Penn State Football: Passing Still A Threat As Nittany Lions Take On Run-Happy Gophers
Don't let the numbers fool you. If you do, you might be in for a surprise when Minnesota throws it deep on Penn State this Saturday.
Sure the Gophers are a team that will more than likely run the ball on a majority of their plays, but that doesn't mean things are one-dimensional come Saturday afternoon.
As a matter of fact, Minnesota quarterback Philip Nelson was named co-Big Ten Offensive Player of The Week for his performance against Indiana. This was no small effort either, the sophomore threw for 298 yards and 4 touchdowns against Indiana in the Gophers' seventh win of the season.
So Penn State has to be careful to not overlook the passing game, even if Minnesota is often content to run the ball. Although Penn State coach Bill O'Brien approaches the situation a little differently than simply guessing what Minnesota is going to do next.
"Careful is the wrong word," O'Brien said on Tuesday. "If you go into the meeting room and say, 'hey, guys, you have to be careful now.' That is the wrong way to go. I think you have to get your linebackers to think simply. Okay, what are their tips when they play action? What are their tips when they run? Maybe it's the stance of a lineman, maybe it's a backfield set."
"Maybe it's some little thing like a near setback versus a pro or an I‑formation back. Whatever it might be, that's a tip that you use. Hey, they're going to run it here. This is a play‑action tip. Or when you're talking to your DBs, you have to tell them to be aggressively smart and stay on top of routes. They can't be too quick to react to what they see. They can't have their eyes in the backfield. So you can't take away the aggression of your team. You have to do a great job of studying film and showing the guys the difference between when they run it and when they play action it."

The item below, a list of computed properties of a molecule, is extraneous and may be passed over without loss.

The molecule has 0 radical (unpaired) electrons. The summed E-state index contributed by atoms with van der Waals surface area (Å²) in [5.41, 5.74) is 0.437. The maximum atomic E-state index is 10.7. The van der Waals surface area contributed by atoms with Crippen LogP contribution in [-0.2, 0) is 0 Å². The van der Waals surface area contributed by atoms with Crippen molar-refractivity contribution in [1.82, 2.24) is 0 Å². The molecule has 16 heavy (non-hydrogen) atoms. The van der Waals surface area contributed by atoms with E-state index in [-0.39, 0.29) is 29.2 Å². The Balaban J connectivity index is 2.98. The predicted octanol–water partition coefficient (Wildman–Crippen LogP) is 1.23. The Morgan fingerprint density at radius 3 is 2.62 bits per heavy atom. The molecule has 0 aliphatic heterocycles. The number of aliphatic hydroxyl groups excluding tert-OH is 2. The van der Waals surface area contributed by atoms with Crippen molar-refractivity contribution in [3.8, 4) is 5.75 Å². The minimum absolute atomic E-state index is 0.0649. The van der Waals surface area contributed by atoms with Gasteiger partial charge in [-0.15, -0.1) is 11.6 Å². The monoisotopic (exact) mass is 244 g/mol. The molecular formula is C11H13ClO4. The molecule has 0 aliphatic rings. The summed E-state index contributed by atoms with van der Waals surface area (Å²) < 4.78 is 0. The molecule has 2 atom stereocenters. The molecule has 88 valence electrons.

For Nelson, it will be another test as the young Minnesota quarterback continues to grow and gain confidence at the position. While Penn State may have the upper hand when it comes to young quarterback talent, Nelson is getting better at a rapid pace. Considering that Penn State's defense has struggled to stop the pass all year, to the tune of 238 yards per game, 75th best in Division I. So it might be easy to shrug Nelson off as nothing more than a game manager, but that would be unwise.
"(Nelson) has improved every week," O'Brien said. "He's a good runner. He's a very bright kid. You can tell he knows what he's doing running the offense. Doesn't make many mistakes. They don't turn the ball over very much. He's done a really good job of that. I think he's gotten better as a passer. So now that's a big challenge for us, because you know they can run the ball, but now they have the threat of the pass. I think it's going to be a big challenge for us. He's a young quarterback that I think is playing really well."
Young or not, Nelson must be doing something right, the Gophers score 96-percent of the time they enter the redzone. A mark that ranks third best in the nation and demands the attention of Penn State's defense come runs or high passes.